Berlin 1936: Sixteen Days in August
Berlin 1936, a work of creative non-fiction, describes the six days of the 1936 Berlin Olympics in a succession of narrative vignettes and excerpts from dispatches. Hitler and Goering appear in scenes documenting how foreigners were “spoiled, indulged, flattered and fooled.” Contrary to declared Olympian ideals, Goebbels was infuriated at wins by Jesse Owens and the few Jewish athletes allowed to participate. Snippets from history, night life, publishing, and Nazi racial politics show the reality of Nazi Germany. William Dodd, American ambassador to Berlin, saw the true nature of the threat. Leni Riefenstahl, documentary producer, whose “head was crowned by a halo of importance,” and Richard Strauss, composer of the specially commissioned “Olympic Hymn,” provided enthusiastic artistic support. The awakening of novelist Thomas Wolfe is fascinating. Wolfe, who initially felt “love at first sight” for Nazi Germany, started to critique the regime and was warned of its dangers by Mildred Harnack, author and activist, who met a terrible fate described in the last chapter. Wolfe wrote about his “final reckoning with the Nazi regime,” terrifying his German publishing associates. The short-term propaganda effort succeeded, demonstrated by a poignant excerpt from a personal ad: “Olympics spectator from Denmark…seeks to marry a…cosmopolitan man who lives in Berlin.”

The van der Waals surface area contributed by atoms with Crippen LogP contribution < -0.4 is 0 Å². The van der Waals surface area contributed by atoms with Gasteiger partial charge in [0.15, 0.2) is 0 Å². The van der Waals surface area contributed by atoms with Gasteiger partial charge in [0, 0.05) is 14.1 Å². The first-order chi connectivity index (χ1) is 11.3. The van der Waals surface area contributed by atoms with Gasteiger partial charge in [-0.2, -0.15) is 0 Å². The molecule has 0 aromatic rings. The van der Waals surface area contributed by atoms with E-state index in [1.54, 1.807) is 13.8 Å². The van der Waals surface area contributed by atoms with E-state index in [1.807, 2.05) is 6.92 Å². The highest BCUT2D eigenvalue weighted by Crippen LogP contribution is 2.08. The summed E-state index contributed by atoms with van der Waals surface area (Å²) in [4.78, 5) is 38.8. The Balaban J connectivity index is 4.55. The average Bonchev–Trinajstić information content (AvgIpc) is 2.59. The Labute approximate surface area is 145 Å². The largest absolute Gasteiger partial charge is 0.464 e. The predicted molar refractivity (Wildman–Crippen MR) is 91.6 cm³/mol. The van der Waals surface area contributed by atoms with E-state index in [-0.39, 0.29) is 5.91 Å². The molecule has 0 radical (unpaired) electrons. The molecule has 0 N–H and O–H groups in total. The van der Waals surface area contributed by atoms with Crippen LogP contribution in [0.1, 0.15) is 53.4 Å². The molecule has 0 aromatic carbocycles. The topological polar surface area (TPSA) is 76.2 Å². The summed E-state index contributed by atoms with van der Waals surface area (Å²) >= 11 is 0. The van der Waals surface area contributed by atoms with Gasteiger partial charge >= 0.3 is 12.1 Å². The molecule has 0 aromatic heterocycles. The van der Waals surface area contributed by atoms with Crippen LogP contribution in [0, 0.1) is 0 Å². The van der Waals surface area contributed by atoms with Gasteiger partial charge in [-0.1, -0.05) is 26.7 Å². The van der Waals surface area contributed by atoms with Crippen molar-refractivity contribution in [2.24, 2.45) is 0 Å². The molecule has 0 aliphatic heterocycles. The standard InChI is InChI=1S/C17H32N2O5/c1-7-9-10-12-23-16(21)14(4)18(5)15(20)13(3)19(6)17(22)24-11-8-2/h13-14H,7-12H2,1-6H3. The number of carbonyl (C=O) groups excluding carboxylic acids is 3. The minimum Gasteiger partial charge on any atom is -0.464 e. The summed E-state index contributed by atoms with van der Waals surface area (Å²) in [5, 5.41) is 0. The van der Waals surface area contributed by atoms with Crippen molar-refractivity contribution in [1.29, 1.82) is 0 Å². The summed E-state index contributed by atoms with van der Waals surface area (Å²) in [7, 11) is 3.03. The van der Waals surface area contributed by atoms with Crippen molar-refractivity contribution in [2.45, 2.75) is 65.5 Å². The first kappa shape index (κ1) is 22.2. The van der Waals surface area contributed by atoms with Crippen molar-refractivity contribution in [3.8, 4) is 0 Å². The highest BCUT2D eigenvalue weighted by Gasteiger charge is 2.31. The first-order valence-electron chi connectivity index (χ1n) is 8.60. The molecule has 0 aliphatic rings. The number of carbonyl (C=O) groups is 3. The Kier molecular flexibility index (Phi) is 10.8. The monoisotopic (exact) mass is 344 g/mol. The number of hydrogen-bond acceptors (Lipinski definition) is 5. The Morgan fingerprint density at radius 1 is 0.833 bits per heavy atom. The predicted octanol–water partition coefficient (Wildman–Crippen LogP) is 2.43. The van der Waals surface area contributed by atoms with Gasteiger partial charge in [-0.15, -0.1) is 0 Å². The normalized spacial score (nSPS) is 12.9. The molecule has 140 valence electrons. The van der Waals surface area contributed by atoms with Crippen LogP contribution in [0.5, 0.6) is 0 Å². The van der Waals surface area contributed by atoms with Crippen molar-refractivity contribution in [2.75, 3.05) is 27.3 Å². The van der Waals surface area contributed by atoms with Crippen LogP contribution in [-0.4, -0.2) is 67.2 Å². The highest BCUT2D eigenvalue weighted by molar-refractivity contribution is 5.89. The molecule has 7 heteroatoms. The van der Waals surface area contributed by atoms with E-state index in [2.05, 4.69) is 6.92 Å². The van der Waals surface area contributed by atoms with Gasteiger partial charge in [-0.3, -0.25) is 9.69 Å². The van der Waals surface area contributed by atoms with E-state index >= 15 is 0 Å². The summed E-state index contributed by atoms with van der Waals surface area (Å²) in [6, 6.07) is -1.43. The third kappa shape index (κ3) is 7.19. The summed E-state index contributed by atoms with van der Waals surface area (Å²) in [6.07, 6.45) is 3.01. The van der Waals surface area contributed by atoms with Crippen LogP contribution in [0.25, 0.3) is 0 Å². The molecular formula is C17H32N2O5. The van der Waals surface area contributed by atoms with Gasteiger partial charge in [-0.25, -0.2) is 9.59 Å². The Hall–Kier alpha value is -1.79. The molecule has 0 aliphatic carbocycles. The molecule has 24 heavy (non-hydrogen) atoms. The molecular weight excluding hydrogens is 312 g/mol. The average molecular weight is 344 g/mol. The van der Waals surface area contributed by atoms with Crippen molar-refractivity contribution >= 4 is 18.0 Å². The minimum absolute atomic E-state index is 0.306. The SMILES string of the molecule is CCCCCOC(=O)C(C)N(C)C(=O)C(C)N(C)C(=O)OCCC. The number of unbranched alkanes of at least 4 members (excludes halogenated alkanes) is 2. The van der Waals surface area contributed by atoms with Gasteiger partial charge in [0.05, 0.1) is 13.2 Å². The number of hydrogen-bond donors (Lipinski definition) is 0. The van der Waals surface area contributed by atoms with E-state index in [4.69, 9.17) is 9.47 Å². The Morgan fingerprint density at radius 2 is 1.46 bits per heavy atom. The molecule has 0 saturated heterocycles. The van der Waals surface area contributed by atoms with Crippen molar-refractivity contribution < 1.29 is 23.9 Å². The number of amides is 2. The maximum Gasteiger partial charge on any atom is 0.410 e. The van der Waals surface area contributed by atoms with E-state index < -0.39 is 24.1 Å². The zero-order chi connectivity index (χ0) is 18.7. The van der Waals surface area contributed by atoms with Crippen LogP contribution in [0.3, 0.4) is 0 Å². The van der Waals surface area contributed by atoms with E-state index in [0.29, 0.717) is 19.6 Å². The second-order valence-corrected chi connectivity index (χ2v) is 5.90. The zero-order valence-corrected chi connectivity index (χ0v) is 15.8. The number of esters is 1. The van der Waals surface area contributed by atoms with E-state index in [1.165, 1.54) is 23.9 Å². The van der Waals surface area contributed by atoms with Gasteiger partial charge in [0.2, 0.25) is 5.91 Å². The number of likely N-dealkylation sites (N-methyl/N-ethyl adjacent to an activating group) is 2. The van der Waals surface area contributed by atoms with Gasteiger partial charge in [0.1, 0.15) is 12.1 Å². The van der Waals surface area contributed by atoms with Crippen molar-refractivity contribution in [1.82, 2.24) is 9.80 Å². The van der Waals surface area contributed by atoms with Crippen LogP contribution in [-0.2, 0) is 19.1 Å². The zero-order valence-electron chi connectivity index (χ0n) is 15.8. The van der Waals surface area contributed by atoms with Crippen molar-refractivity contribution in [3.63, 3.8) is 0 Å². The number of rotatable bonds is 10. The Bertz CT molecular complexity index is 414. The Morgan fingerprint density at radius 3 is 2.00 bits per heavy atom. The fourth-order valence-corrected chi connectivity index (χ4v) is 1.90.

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|Author||Oliver Hilmes • Jefferson Chase, Translator|
|Page Count||320 pages|
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